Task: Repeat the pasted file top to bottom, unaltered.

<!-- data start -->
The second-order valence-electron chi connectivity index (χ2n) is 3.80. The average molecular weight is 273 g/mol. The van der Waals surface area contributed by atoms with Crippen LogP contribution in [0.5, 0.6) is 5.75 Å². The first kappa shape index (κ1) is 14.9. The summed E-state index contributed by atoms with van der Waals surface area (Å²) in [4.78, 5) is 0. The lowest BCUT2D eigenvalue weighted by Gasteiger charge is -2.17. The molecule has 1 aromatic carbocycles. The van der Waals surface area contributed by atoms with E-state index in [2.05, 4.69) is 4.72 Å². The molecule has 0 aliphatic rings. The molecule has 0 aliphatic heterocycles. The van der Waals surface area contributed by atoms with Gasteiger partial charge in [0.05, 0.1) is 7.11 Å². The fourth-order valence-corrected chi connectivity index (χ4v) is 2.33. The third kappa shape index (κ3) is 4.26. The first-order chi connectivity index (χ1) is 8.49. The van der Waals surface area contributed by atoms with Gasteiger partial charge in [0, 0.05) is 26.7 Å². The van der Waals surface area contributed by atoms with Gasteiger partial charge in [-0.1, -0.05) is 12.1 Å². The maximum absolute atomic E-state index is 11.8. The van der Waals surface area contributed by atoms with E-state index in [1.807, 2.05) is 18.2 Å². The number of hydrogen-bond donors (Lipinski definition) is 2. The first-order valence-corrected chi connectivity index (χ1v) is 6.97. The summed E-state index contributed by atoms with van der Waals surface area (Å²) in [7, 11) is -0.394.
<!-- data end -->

The second-order valence-electron chi connectivity index (χ2n) is 3.80. The average molecular weight is 273 g/mol. The van der Waals surface area contributed by atoms with Crippen LogP contribution in [0.5, 0.6) is 5.75 Å². The first kappa shape index (κ1) is 14.9. The summed E-state index contributed by atoms with van der Waals surface area (Å²) in [4.78, 5) is 0. The lowest BCUT2D eigenvalue weighted by Gasteiger charge is -2.17. The molecule has 1 aromatic carbocycles. The van der Waals surface area contributed by atoms with E-state index in [2.05, 4.69) is 4.72 Å². The molecule has 0 aliphatic rings. The molecule has 0 aliphatic heterocycles. The van der Waals surface area contributed by atoms with Gasteiger partial charge in [0.05, 0.1) is 7.11 Å². The fourth-order valence-corrected chi connectivity index (χ4v) is 2.33. The third kappa shape index (κ3) is 4.26. The first-order chi connectivity index (χ1) is 8.49. The van der Waals surface area contributed by atoms with Gasteiger partial charge in [0, 0.05) is 26.7 Å². The van der Waals surface area contributed by atoms with Gasteiger partial charge in [-0.1, -0.05) is 12.1 Å². The maximum absolute atomic E-state index is 11.8. The van der Waals surface area contributed by atoms with E-state index in [1.807, 2.05) is 18.2 Å². The number of hydrogen-bond donors (Lipinski definition) is 2. The first-order valence-corrected chi connectivity index (χ1v) is 6.97. The summed E-state index contributed by atoms with van der Waals surface area (Å²) in [7, 11) is -0.394.